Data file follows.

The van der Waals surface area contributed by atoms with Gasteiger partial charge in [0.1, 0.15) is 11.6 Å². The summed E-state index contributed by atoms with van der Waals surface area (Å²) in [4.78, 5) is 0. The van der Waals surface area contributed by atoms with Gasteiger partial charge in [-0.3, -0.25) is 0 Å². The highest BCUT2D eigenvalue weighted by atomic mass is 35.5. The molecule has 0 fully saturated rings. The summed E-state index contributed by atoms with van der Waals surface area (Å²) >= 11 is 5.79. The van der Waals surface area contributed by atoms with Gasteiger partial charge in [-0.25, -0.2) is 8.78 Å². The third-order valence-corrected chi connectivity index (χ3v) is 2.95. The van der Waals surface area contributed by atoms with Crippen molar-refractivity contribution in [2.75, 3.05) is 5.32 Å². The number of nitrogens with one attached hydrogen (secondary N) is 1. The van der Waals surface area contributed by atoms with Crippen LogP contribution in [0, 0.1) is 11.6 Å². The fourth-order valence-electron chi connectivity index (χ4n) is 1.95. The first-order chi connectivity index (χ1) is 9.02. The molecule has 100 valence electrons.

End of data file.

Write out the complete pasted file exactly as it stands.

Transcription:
The van der Waals surface area contributed by atoms with Gasteiger partial charge in [0.1, 0.15) is 11.6 Å². The summed E-state index contributed by atoms with van der Waals surface area (Å²) in [4.78, 5) is 0. The van der Waals surface area contributed by atoms with Gasteiger partial charge in [-0.3, -0.25) is 0 Å². The highest BCUT2D eigenvalue weighted by atomic mass is 35.5. The molecule has 0 fully saturated rings. The summed E-state index contributed by atoms with van der Waals surface area (Å²) >= 11 is 5.79. The van der Waals surface area contributed by atoms with Gasteiger partial charge in [-0.25, -0.2) is 8.78 Å². The third-order valence-corrected chi connectivity index (χ3v) is 2.95. The van der Waals surface area contributed by atoms with Crippen molar-refractivity contribution in [2.75, 3.05) is 5.32 Å². The number of nitrogens with one attached hydrogen (secondary N) is 1. The van der Waals surface area contributed by atoms with Crippen LogP contribution in [0, 0.1) is 11.6 Å². The fourth-order valence-electron chi connectivity index (χ4n) is 1.95. The first-order chi connectivity index (χ1) is 9.02. The molecule has 100 valence electrons.